National commander calls on members to document, photograph and upload into database all local military, veteran and war monuments and memorials.
American Legion National Commander Charles E. Schmidt is calling on all posts, districts, counties, areas, zones, departments and affiliates of the organization to help build an unparalleled database of memorials and monuments that honor U.S. military service and sacrifice. The database and uploading instructions can be found at www.legion.org/memorials on the Legion’s national website.
“As The American Legion nears its centennial year, one aspect of our organization’s rich legacy is universal – ‘to preserve the memories and incidents of our associations in the great wars,’” Schmidt said, quoting from the Preamble to The American Legion Constitution. “We know that in virtually every corner of the country, and beyond our shores, American Legion Family members have paid tribute to military service, honor and remembrance by carving out sacred spaces in their communities to ensure that the price paid for freedom is not lost on future generations.”
Schmidt said the Legion’s memorials database project is a great opportunity to involve the entire American Legion Family, youth groups such as Boy Scouts, local civic organizations, schools and others. “It is especially important to assess the conditions of these memorials – whether it’s a plaque in the park listing a county’s war dead or a well-known community statue or plaza. What better way to commemorate the Legion’s centennial than to spruce up, repair and revive awareness to those who served before us, whose memorials and monuments may be showing the effects of age and weather? It’s also the perfect time for communities to reacquaint themselves with the meaning of their memorials.”
The American Legion Memorial Inventory Project is not focused on any one war era. “We know that American Legion posts care for memorials ranging from the Revolution to the Global War on Terrorism, all around the world,” Schmidt said. “We also are well aware that some of them have come under attack because they may contain some religious symbolism or language, and The American Legion steadfastly opposes removal or revision of such monuments. In order to ensure their continued respect and protection, we have a responsibility to index them and bring attention to their original and intended meaning.”
The web platform – easily accessed and used from a smartphone or electronic tablet – asks for the location of the memorial, a description of it, date of installation if known and a rating of its condition. Uploaders are also strongly encouraged to take photos of the memorial and post them onto the database. Once a submission has been made, it may take a couple of days before it appears, following review.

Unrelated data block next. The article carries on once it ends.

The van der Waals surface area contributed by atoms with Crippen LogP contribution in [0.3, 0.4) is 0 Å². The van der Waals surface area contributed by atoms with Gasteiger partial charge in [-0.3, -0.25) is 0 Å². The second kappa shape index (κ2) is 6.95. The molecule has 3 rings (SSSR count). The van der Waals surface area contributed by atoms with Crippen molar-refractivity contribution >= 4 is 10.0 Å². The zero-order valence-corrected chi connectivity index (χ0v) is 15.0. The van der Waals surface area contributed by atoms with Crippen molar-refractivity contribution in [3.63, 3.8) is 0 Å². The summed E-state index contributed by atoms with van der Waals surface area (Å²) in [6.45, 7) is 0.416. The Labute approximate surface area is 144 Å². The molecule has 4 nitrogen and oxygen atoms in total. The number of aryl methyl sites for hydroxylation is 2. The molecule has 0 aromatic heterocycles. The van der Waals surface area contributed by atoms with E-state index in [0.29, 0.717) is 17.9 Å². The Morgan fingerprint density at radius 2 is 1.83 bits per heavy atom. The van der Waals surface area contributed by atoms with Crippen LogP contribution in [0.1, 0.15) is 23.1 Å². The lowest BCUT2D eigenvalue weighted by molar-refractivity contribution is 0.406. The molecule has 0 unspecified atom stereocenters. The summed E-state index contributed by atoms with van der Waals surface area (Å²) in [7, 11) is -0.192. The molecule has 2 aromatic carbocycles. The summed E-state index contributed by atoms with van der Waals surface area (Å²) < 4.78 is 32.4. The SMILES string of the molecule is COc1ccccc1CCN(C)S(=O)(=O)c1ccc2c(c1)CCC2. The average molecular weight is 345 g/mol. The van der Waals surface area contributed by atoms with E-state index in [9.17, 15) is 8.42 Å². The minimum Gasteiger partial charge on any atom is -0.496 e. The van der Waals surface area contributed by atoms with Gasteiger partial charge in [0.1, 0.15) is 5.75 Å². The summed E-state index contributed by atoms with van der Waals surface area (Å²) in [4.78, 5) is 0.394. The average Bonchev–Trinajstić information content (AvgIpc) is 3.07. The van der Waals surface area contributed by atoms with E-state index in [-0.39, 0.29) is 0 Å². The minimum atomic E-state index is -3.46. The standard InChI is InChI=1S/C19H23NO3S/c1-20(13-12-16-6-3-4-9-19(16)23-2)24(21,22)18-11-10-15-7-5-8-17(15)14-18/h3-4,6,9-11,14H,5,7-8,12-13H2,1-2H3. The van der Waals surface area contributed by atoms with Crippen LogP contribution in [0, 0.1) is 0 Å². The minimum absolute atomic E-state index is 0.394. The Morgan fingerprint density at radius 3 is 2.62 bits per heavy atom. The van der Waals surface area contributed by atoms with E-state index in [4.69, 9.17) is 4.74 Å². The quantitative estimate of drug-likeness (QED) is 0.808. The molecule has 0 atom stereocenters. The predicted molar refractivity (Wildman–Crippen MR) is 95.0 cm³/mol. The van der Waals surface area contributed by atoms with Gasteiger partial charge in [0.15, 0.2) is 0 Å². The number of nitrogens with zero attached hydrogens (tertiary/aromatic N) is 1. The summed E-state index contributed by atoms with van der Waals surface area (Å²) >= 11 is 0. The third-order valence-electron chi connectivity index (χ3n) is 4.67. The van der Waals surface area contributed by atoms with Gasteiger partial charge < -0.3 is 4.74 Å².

The American Legion is also working with the United States World War One Centennial Commission and the Pritzker Military Museum and Library to document monuments and memorials dedicated specifically to World War I, thousands of which were erected by the early American Legion. The 100 Cities/100 Memorials program includes a matching-money grant opportunity for applicants. More can be learned about that project at www.worldwar1centennial.org/100-cities-100-memorials-home online.
The American Legion National Executive Committee passed Resolution 10 during the Oct. 12-13 meetings in Indianapolis to encourage all American Legion posts, American Legion Riders chapters, American Legion Auxiliary units and affiliated groups to participate in the Veterans Memorial Identification Project and build the national database.
“This is who we are in The American Legion,” said American Legion 100th Anniversary Observance Committee Chairman Robert W. Spanogle, a past national commander and past national adjutant of the organization. “This memorial identification project will be a major benefit for researchers, students, educators, the media and travelers who need to understand the story of our nation as told through the military experience and immortalized in every community. We have a sacred obligation to keep these memories alive, recorded and in the best possible condition.”
LegionCare program now improved!
Posted on September 14th, 2015
The Legionnaire Insurance Trust (LIT) is pleased to announce some important changes to the LegionCare program just revealed at the 97th Annual American Legion National Convention earlier this month.
The first of these exciting updates – starting for enrollments after 1/1/2015, anyone enrolled in LegionCare will be covered for as long as they remain a member of The Legion Family. No need to re-enroll every 5 years!
The second change, and what we think is the most important – All “Legion Family” members – Legion, senior ALA, and senior SAL – in good standing are now eligible for the coverage. The Legionnaire Insurance Trust has been working hard to provide valuable benefits to your entire family and we look forward to continuing to serve veterans’ insurance needs.
Those “Legion Family” members stopping by our booth were able to enroll in the LIT’s LegionCare program and have their coverage become effective immediately, but this opportunity is not restricted to just those who were at the National Convention. Every eligible “Legion Family” member may enroll, but the member must sign-up to be covered. Please keep the momentum going after the convention and spread the word about these exciting changes to LegionCare.
Reminder about LegionCare:
What is LegionCare? LegionCare provides up to $1,000 of 24 hours accidental death coverage to an enrolled member. And if an enrolled members suffers a covered loss while performing “official Legion Family business”, there is an additional $4,000 benefit* –bringing the total to up to $5,000.
How do I enroll? Just go online to www.TheLIT.com/No-Cost-LegionCare and fill in the requested information. By enrolling on-line, your coverage will begin immediately and you will get an e-mail confirmation within minutes. Those without access to the internet may enroll by calling the LIT’s toll-free number – (800) 235-6943 – and our customer service area will process your enrollment over the phone.
Don’t delay – sign-up today!